Mexican Government Confirms Serious Water Contamination In Rio Sonora Communities
Mexican authorities have confirmed widespread heavy metal contamination in wells in the Sonora River Valley. Residents in the region have been redress for more than six years, since a 2014 mining spill considered the worst in Mexico's history.
Mexico's Commission for Protection Against Sanitary Risks (Cofepris) said in a letter this month that about 99% of wells tested in the Rio Sonora valley contain concentrations of arsenic, lead and other heavy metals that exceed Mexico’s safety standards, and pose a serious health risk.
For more than six years, residents of communities downstream from Grupo Mexico’s Buenavista copper mine have pushed the government to ensure the water they use in their homes, for agricultural purposes and livestock is safe.
"What other tests could they need at this point," said Gloria Simpson, a resident of the town of Bacanuchi and a member of the Sonora River Basin Committees that have been pushing for change. "We're at the point now where we want them to give us a solution."
She said it's past time for the Mexican government to take clear action with concrete deadlines to provide the community with clean water. River valley communities want contaminated wells closed, new ones opened and water treatment plants installed, and they want to be part of the decision-making process.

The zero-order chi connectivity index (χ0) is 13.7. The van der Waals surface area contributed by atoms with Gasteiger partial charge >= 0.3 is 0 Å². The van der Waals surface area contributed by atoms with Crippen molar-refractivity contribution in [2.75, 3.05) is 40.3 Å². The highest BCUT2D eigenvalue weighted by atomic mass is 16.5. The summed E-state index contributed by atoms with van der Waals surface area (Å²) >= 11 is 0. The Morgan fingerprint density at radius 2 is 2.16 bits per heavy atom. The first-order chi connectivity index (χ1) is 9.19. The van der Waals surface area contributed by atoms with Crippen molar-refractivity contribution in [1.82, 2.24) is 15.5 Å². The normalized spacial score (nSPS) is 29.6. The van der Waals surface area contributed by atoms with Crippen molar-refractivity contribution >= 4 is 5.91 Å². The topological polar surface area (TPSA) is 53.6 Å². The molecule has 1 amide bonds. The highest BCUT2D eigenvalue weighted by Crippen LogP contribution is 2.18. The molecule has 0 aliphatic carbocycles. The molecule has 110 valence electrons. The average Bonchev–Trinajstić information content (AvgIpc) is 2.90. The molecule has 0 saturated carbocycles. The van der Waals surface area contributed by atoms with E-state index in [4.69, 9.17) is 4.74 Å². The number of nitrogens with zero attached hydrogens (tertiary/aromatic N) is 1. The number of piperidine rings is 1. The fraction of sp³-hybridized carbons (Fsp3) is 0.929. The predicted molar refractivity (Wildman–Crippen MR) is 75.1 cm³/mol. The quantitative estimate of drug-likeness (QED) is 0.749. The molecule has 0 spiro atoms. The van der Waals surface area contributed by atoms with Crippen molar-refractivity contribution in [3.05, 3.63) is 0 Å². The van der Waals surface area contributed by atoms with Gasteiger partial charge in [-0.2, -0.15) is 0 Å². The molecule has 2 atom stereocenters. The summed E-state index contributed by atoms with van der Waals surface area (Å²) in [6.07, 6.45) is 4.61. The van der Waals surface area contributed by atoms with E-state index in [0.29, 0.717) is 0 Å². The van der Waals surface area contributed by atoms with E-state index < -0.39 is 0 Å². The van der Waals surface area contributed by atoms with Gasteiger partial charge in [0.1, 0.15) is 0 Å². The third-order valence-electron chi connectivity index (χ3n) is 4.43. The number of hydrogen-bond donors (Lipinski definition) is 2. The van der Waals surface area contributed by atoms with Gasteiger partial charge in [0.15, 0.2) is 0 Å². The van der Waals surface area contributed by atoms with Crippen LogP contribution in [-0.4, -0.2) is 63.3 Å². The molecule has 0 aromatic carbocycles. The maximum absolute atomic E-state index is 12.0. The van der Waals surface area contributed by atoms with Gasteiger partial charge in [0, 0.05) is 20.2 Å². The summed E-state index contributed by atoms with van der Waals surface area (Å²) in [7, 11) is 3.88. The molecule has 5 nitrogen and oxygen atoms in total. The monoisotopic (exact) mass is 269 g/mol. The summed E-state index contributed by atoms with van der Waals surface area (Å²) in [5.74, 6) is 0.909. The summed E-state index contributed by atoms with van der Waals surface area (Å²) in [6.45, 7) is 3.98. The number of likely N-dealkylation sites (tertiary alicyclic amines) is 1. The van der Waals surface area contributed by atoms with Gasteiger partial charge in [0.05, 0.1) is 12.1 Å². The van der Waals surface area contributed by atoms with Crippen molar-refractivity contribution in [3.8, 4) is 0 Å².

The committees formed after Grupo Mexico's Buenavista copper mine spilled 11 million gallons of toxic waste into the Sonora and Bacanuchi rivers, impacting more than 20,000 people in the region. Since then, they've been in a legal battel with environmental regulators and the mining company.
In a statement Thursday, Grupo Mexico denied any connection between water contamination and it’s mining activities, saying heavy metals have been present in the water in this region for millions of years. The company also claims it completed clean-up efforts of millions of gallons of copper sulfate acid solution in the Sonora and Bacanuchi rivers and surrounding areas within months of the 2014 spill.
Simpson, however, said that claim is a slap in the face to residents of the area.
"It's like they are laughing at us," she said. "This is an injustice that is slowly killing us, and they just want to wash their hands of it."